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ISTANBUL - Turkey is starting to ease COVID-19 restrictions, as the government claims success in containing the coronavirus. While infection and death rates are falling, concerns remain, the move may be premature, driven more by economic rather than health considerations. COVID-19 is the disease caused by the coronavirus.
"May God gives us good business and protect us from corona," said Gul Ali Simsek as he opened his barbershop in Istanbul's Moda district.
Simsek's business has been in lockdown since March, as part of a nationwide shutdown of barbers, cafes, bars, restaurants and numerous other establishments.
But the lockdown was lifted on hairdressers and barbers, as the government lifted some COVID-19 controls.
"I am opening the shop with such excitement as if it is the first time. Because I missed it," said Simsek, holding back tears. "I missed the people. I am so used to here," gesturing to his barbershop.
Even though it was seven in the morning, Simsek didn't have to wait long for his regular customers.
"Brother Ali is my barber for almost 40 years. Since I was a child, he has cut my hair," said Yakup, who has a tailor shop nearby.
"We waited for this day too long," said Yakup, who asked that his last name not be used. "I hope it would be good for our nation, of course. With the condition that we all abide by the rules."
Simsek explains he has disinfected his shop and is wearing a mask and gloves following safety regulations issued by Turkey's National Barber Association.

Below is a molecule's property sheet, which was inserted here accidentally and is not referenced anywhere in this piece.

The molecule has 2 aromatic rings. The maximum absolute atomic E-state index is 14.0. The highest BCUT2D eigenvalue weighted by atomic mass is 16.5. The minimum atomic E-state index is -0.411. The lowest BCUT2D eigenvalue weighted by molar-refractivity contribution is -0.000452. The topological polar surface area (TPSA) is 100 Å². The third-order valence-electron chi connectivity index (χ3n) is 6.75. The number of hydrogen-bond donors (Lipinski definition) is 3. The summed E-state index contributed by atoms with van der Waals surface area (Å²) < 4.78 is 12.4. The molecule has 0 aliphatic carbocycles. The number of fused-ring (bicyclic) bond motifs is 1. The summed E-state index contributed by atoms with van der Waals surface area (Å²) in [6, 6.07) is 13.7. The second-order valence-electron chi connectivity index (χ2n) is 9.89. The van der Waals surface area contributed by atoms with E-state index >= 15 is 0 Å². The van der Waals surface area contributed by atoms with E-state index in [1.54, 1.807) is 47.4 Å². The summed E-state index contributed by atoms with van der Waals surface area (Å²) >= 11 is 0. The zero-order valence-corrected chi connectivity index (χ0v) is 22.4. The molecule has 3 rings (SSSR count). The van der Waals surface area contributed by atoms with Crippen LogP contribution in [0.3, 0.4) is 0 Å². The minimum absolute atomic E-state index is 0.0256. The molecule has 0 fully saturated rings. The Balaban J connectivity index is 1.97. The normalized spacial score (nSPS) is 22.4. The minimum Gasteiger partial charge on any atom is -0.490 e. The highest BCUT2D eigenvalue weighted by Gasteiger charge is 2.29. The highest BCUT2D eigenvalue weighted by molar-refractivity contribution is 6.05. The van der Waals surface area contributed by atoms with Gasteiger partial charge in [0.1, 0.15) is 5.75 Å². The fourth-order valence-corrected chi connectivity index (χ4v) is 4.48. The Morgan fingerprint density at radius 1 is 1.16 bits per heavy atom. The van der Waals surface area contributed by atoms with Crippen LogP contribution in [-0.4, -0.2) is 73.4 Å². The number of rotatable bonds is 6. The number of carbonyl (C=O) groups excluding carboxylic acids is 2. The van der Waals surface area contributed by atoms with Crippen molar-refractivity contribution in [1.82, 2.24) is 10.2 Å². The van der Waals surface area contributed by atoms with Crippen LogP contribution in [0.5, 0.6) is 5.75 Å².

Both men say they have suffered substantial economic losses, while struggling to live with the uncertainty of when restrictions will end.
On Monday, shopping malls opened for the first time since March. Customers entering some malls had their temperatures taken as part of efforts to contain the coronavirus.
Critics are questioning the opening of the malls, pointing out the health risks of confined places with large numbers of people.
President Recep Tayyip Erdogan, pointing to declining COVID-19 infection and death rates, said the time is right to ease controls. On Sunday, people over the age of 65 were allowed out of their homes for four hours a day after a nearly two-month lockdown.
"Like all the countries in the world, they (the Turkish government) are caught between a rock and a hard place," said international relations expert Soli Ozel of Istanbul's Kadir Has University.
"How much should we engineer our policies that the health issues don't get out of hand? Second, what do we do to avoid the devastation of the economy, which was already very weak?" he asked.
Ozel says Turkey, through a combination of factors, including having Europe's youngest population, appears less vulnerable to infection. He says the country has large numbers of intensive care facilities, along with well-trained doctors and is among the most successful in Europe in containing the virus.
"Other than some major initial errors, the government has rather rapidly reacted to the threat," said Ozel.